By Ezgi Erkoyun
ISTANBUL (Reuters) - Turkey will launch a new military operation in northern Syria within days, targeting Kurdish militia fighters who are supported by U.S. troops east of the Euphrates river, President Tayyip Erdogan said on Wednesday.
Ankara and Washington have long been at odds over Syria, where the United States has backed the YPG Kurdish militia in the fight against Islamic State insurgents.
Turkey says the YPG is a terrorist organization and an extension of the outlawed Kurdistan Workers Party (PKK), which has waged an insurgency against the state in southeastern Turkey for 34 years.
Turkey has already intervened to sweep YPG fighters from territory west of the Euphrates in military campaigns over the past two years, but up until now, it had not gone east of the river - partly to avoid direct confrontation with U.S. forces.
But Erdogan's patience with Washington over Syria - specifically a deal to clear the YPG from the town of Manbij, just west of the Euphrates - seems to have worn thin.
"We will start the operation to clear the east of the Euphrates from separatist terrorists in a few days. Our target is never U.S. soldiers," Erdogan said at a speech at a defense industry summit in Ankara.
"This step will allow for the path to a political solution to be opened and for healthier cooperation."
Turkey has repeatedly voiced frustration about what it says are delays in the implementation of the Manbij deal, saying last month that the agreement should be fully carried out by the end of this year.
Turkish and U.S. troops began joint patrols near Manbij last month, but that cooperation has also been complicated as Turkey has shelled Kurdish fighters to the east of the Euphrates.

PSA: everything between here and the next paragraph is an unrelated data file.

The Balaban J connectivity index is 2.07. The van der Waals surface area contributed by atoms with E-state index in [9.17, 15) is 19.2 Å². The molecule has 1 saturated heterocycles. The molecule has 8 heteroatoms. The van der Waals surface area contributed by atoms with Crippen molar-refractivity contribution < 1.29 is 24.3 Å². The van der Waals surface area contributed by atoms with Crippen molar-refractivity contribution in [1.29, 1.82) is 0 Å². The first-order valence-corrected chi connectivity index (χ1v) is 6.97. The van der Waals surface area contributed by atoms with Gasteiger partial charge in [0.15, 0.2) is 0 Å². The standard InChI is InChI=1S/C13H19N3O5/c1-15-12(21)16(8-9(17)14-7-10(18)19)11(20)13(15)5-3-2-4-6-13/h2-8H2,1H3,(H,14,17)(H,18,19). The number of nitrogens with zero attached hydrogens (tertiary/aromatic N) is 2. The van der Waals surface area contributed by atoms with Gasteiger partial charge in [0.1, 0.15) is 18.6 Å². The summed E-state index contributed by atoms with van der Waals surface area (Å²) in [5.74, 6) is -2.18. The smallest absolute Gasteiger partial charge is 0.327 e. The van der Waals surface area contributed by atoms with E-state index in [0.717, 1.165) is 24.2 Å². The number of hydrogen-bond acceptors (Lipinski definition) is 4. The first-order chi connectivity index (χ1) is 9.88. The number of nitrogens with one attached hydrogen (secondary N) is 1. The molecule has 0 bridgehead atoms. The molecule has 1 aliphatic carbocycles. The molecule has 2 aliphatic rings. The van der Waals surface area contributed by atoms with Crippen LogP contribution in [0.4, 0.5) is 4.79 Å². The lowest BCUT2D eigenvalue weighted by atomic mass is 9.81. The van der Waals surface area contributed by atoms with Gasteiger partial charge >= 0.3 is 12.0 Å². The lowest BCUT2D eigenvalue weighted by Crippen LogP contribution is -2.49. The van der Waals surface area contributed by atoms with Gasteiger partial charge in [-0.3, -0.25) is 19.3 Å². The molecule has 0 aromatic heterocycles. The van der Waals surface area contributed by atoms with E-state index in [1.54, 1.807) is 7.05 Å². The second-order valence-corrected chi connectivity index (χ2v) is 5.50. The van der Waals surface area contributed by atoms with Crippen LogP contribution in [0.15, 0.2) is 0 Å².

A U.S. official, speaking on the condition of anonymity, said Erdogan's comments had created concern in the Pentagon that the fight against Islamic State militants could be affected.
The official said there was concern that a Turkish operation could distract Kurdish YPG fighters away from the middle Euphrates River Valley.
In March, another Turkish offensive against the YPG affected the fight against Islamic State and led to an "operational pause" in eastern Syria.
The Pentagon says it has about 2,000 troops in Syria.
Last month the United States said would establish observation posts on the border between Kurdish-held northern Syria and Turkey after Turkish cross-border shelling killed four Kurdish fighters.
The Kurdish-led Syrian Democratic Forces (SDF) said the Turkish attacks had led to a temporary halt in the U.S.-backed campaign the SDF are waging against Islamic State near the Syria-Iraq border.
Three observation posts have now been set up, a U.S. official told Reuters on Wednesday. The official said the positions were clearly marked and any force attacking them "would definitely know they are attacking the United States".
Erdogan's announcement came after Turkish officials held talks in Ankara this week with the U.S. special representative for Syria, Jim Jeffrey. An SDF military source said Jeffrey met the SDF leadership in northern Syria on Wednesday.
Erdogan said Turkey was the victim of a "stalling tactic" over Manbij and Islamic State no longer posed a threat in Syria.
"Now, it's time to realize our decision to disperse the circles of terror east of the Euphrates. The fact that we have deep differences in perception with the United States is no secret," he said.
"A stalling tactic has been used in Manbij and is still being used... There is no threat named Daesh in Syria anymore. This is a fairytale," he said, using an Arabic acronym for the militant group.
The YPG still controls a large swathe of northeast Syria, on Turkey's southern border. Turkey regards the YPG as an extension of the PKK. More than 40,000 people, mostly Kurds, have died in the PKK's conflict with Ankara. Turkish authorities fear the conflict could be stoked by the YPG presence across the border.
(Additional reporting by Sarah Dadouch in Istanbul, Ellen Francis in Beirut and Idrees Ali in Washington; Writing by David Dolan; Editing by Richard Balmforth and Alistair Bell)